By Tara Judah
Perhaps watching a film about stillbirth and the haunting of pregnant women in isolation, while pregnant, was not the wisest of choices I’ve ever made. And yet, I found Emma Tammi’s The Wind (2018) thrilling to watch and enduring as a film I deeply admire for both its bravery in dealing with gendered, domestic themes inside the paradigms of traditionally gender biased genres, and in challenging their tropes whilst remaining just ambiguous enough to please both genre fans and those wanting a more critical exploration.
The Wind is a western, but it’s not about a man. It’s also a folkloric, supernatural horror but it’s not exactly about monsters, either. The Wind is a film about a woman, and the domestic space she tends and defends. Tammi highlights the savage nature of domestic chores as her protagonist Lizzy Macklin (Caitlin Gerard) scrubs wood surfaces that are stained with blood, both literal and metaphorical; as she cleans and dries clothes that are soaked in the sweat of fear and back-breaking labour, meaning both work and childbirth; and as she starts and stokes the fire to create a hearth and to give warmth, both heat and comfort, even when bitter elements such as a ferocious wind keep blowing it out.
Lizzy and her husband Isaac (Ashley Zukerman) live alone, childless, on a deserted prairie somewhere in America in the 1800s. Where and when, precisely, don’t really matter. What’s more important is how the two manage in such harsh surrounds. When finally, another couple arrive, the Macklins are excited. Emma (Julia Goldani Telles) and Gideon Harper (Dylan McTee) are odd, sure, but they are human. Lizzy and Isaac welcome them with a warm meal and a helping hand on the land. The Harpers seem grateful, if a little spiteful of their kindness.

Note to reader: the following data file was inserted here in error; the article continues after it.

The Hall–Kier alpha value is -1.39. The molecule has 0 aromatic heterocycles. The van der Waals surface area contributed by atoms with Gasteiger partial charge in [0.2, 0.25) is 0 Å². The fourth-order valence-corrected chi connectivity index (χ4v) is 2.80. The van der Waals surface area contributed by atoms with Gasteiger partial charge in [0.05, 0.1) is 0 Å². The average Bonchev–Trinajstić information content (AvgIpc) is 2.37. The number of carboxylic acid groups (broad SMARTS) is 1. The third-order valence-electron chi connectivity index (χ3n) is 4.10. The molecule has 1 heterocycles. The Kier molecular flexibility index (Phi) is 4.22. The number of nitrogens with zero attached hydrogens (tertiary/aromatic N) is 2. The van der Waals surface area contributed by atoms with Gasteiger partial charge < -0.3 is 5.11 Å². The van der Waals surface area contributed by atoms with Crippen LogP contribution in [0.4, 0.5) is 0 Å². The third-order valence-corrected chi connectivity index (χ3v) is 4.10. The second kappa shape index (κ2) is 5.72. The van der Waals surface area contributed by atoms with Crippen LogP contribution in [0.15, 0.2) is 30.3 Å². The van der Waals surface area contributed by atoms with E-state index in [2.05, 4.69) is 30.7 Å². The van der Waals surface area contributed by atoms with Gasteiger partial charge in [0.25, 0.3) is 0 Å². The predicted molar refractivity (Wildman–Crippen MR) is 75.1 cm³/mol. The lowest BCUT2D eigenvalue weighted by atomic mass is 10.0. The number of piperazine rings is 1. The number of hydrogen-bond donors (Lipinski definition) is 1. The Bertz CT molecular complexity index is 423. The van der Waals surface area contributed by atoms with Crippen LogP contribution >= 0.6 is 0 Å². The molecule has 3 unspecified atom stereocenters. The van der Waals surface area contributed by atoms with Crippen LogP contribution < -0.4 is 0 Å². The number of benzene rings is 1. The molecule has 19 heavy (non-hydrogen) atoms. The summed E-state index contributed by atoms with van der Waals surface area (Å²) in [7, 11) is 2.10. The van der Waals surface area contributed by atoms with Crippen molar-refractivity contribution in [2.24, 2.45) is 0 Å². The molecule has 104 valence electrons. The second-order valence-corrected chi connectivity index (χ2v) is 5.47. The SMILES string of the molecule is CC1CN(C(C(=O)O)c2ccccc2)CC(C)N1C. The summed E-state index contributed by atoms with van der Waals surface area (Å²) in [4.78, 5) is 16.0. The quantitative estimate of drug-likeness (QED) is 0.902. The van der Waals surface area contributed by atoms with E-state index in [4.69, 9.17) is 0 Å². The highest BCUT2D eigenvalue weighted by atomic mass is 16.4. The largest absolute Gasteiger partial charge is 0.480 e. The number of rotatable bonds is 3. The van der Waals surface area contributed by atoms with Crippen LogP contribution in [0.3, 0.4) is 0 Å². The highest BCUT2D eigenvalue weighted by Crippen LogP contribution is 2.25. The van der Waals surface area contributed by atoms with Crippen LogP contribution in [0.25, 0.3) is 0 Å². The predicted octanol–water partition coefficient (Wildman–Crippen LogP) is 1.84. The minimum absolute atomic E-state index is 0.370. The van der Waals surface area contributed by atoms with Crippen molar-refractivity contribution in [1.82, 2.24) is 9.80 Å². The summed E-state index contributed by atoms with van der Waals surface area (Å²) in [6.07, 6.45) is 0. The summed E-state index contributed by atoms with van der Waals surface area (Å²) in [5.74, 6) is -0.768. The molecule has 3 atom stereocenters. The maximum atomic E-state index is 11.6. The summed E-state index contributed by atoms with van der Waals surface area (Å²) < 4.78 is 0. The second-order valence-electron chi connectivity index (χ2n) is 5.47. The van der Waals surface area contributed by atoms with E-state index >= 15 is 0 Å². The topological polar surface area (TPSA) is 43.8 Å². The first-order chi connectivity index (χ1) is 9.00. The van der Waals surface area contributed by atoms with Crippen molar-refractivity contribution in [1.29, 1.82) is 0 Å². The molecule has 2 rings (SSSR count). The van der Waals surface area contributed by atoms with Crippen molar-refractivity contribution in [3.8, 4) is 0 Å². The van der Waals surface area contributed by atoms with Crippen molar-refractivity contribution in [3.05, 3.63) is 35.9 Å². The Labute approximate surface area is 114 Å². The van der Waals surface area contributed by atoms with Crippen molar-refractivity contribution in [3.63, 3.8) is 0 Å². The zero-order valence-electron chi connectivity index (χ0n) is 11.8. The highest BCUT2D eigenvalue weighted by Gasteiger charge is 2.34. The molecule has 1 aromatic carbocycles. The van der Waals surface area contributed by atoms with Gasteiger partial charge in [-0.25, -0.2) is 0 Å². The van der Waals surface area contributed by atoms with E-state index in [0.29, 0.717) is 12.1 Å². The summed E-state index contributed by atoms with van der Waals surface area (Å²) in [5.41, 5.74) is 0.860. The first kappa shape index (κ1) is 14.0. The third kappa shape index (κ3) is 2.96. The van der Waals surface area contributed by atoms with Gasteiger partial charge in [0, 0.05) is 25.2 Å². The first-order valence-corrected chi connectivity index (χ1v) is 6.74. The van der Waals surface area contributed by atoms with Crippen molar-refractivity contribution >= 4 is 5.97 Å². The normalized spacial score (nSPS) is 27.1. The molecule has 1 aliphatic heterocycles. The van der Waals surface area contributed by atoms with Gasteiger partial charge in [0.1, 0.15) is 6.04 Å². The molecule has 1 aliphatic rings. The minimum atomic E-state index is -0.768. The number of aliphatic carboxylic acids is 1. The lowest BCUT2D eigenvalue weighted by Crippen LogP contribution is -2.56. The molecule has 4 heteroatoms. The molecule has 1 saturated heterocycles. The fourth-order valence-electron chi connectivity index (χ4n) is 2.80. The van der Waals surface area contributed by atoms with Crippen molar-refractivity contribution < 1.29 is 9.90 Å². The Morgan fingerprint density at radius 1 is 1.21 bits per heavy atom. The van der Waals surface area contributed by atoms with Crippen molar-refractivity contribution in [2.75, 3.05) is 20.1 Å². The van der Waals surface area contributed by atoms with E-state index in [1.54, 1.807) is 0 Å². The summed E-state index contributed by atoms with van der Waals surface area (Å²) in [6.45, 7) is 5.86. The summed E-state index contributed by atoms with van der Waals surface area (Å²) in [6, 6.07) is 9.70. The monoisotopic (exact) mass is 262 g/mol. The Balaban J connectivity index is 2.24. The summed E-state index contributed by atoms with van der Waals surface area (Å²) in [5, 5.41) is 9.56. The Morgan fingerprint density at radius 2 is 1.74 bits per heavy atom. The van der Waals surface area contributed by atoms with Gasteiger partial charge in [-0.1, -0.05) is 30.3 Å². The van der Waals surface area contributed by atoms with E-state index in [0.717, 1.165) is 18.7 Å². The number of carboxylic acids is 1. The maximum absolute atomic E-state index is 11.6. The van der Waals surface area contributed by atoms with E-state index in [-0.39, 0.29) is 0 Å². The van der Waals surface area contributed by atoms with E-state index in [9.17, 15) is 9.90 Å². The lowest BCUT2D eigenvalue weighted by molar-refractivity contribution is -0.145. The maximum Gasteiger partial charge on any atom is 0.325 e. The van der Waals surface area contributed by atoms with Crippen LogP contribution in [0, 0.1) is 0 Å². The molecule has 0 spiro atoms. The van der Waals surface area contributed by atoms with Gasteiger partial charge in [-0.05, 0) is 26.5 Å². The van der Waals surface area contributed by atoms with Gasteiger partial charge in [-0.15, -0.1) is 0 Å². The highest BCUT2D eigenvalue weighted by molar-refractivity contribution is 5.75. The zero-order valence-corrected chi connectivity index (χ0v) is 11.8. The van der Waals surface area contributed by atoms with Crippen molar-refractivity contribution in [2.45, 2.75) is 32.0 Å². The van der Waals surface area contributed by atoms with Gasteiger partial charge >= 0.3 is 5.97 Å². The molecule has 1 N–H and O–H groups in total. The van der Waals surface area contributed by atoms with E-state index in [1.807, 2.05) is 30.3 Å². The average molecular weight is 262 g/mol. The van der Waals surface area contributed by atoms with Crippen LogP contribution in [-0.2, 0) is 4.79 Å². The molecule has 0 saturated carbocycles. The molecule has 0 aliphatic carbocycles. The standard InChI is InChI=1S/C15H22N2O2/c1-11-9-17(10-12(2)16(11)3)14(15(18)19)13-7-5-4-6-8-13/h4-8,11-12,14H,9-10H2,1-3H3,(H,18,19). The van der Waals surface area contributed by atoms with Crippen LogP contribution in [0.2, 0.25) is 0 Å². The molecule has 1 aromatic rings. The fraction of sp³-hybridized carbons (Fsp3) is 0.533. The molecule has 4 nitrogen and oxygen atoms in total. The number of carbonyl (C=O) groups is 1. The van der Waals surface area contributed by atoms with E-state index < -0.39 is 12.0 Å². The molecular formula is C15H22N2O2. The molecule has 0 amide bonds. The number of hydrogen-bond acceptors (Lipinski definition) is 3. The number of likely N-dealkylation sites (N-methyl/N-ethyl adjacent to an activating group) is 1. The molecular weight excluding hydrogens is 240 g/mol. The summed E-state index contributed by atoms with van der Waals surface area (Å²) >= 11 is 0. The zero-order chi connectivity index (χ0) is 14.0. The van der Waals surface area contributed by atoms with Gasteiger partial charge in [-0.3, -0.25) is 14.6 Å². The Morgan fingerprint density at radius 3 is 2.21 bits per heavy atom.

Contemplating the devil with almost no interference from God, the film wonders how such extreme isolation and staid gender roles might also produce a certain hysteria or the inescapable trappings of mental illness. It also contemplates how much violence the domestic space is capable of holding, no matter how many times a day it is cleaned and cared for.
The film further explores how one woman might participate in demonising another woman, holding at arm’s length the verdict, giving more than enough space for the ponderance that patriarchal structures might also encourage such behaviours. Female rivalry is real in this microcosm of society, stranded on a western frontier, build upon death and haunted by inequity.
Tammi also uses a deliberate discontinuity – hair dos slightly altered, buttons done up and undone – to make us question what we think are sequential shots, in an effort to skew our understanding of linear space and time, and of narrative storytelling. This is a brilliantly timeless fable, that lets its audience linger over the question of who or what haunts and hunts women.
Directed by: Emma Tammi
Producer: David Grove Churchill Viste, Christopher Alender
Writer: Teresa Sutherland
Cinematography: Lyn Moncrief
Editor: Alexandra Amick
Cast: Caitlin Gerard, Julia Goldani Telles, Ashley Zukerman, Miles Anderson, Dylan McTee